Amy Butler, a contractor, is one of the federal government’s experts on the polar vortex, the giant mass of cold air that normally is contained above the North Pole by strong bands of circulating winds, but which can wreak havoc on North American weather when those winds weaken.
This year, the polar vortex broke apart days after the shutdown began. Ms. Butler, like other researchers, could not access government databases, so she was effectively blocked from weighing in on internal government debates and putting out analysis during a weather event of huge significance to their jobs and research.
“It’s disappointing when there is an event which I feel I’m an expert in, but I can’t share my own work during it because I’m not able to access those resources,” she said.
Some families in which both spouses work for the government had to give up two salaries. In Anniston, Ala., Marlin Kimbrough and Kimberly Askew-Kimbrough had a somber conversation with their teenage son about the hardship caused by the shutdown.
Tuesday was his birthday. This year, he had to skip gifts and a party.
“It hurts the heart, it hurts your feelings,” said Ms. Askew-Kimbrough, who like her husband works at the federal prison in Talladega, Ala. “Thank God that our son is the type of person that understands. I’m quite sure he still feels hurt by it. But he doesn’t wear it on his shoulder.”
The White House had asked agency leaders to deliver a list of programs that would suffer if the shutdown continued until March and April, The Washington Post reported this past week. To federal employees on the cusp of losing a second paycheck, the idea that the shutdown could go on that long was unbearable.
And in recent days, some furloughed federal workers decided they had had enough. Unions representing air traffic controllers, pilots and flight attendants warned that the shutdown was making air travel less safe. A group of federal employees gathered in the Hart Senate Office Building in Washington on Wednesday, standing in silent protest for 33 minutes — one minute for each day they had been out of work.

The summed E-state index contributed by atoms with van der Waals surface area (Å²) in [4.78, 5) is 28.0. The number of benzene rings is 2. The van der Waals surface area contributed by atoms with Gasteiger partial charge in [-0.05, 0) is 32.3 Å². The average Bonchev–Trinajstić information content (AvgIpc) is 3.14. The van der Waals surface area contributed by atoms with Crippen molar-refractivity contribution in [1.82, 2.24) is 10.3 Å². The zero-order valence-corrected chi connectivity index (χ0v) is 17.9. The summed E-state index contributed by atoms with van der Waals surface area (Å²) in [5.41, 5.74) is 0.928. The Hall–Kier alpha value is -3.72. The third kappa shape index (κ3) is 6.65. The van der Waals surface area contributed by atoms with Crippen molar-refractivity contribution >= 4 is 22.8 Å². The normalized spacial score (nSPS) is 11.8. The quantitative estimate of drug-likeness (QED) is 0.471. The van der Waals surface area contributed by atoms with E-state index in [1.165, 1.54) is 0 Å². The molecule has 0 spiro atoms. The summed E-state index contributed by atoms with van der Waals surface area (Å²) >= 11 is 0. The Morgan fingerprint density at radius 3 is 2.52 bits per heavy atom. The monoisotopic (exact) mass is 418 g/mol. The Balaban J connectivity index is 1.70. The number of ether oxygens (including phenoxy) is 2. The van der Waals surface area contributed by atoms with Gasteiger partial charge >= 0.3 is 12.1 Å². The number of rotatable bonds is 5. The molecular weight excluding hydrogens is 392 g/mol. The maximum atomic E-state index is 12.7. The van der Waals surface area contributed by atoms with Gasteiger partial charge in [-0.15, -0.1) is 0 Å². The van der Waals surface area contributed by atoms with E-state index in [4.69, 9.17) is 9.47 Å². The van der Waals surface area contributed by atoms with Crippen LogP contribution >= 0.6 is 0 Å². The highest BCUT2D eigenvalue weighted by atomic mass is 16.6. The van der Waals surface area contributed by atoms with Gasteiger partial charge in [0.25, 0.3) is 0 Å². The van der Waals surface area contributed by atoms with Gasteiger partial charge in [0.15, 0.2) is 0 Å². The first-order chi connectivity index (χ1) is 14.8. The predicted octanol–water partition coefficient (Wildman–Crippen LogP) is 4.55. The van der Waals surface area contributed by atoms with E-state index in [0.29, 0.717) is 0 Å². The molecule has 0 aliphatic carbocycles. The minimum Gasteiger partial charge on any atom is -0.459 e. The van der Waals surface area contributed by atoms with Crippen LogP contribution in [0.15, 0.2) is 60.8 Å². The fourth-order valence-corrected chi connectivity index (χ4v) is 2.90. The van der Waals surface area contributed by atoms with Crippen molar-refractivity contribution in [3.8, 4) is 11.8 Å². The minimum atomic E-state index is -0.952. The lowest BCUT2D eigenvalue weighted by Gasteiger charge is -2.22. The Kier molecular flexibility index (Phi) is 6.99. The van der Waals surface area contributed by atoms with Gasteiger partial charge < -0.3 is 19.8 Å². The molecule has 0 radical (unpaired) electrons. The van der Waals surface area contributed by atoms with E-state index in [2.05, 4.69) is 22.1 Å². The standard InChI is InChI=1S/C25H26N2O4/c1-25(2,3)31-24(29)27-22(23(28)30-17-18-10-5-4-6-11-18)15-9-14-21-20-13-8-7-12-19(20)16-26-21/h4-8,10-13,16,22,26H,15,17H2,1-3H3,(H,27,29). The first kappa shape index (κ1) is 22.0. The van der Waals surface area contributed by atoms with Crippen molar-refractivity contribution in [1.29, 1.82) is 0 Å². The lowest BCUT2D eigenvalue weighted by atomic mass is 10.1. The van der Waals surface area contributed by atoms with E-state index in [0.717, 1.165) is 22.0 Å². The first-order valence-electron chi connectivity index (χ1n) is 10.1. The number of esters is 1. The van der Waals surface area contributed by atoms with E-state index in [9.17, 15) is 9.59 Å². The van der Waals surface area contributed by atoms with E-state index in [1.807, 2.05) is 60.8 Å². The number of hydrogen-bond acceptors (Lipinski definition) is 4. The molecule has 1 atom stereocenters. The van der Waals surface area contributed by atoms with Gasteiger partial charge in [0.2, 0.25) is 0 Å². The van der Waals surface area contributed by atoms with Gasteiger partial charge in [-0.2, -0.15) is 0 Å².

On Friday, as Mr. Trump spoke from the Rose Garden to announce he had agreed to reopen the government, Americans watched, relieved and elated.
It was finally over, at least for a few weeks.
In western Wisconsin, Kelly Harris had spent two years in financial purgatory — paying off debts and fixing her credit — to qualify for a federal loan program that helps low-income residents of rural areas become homeowners. The money came through. She moved in with her 15-year-old grandson. It was a dream.
But because of the shutdown, she missed her first mortgage payment, due on Jan. 21.
Ms. Harris, 55, said the Department of Agriculture offices that handle her mortgage closed before she could get her account number and other basic information about how to pay. She tried calling federal offices, her bank, her senators. Nobody could tell her where to send the check.
“I worked so hard to get into this house,” she said. “For me to miss a payment is heart-wrenching.”
The thought of defaulting on the home made her sick with worry. She had a 10-day grace period, which was quickly ticking by. She said she had no idea what to do.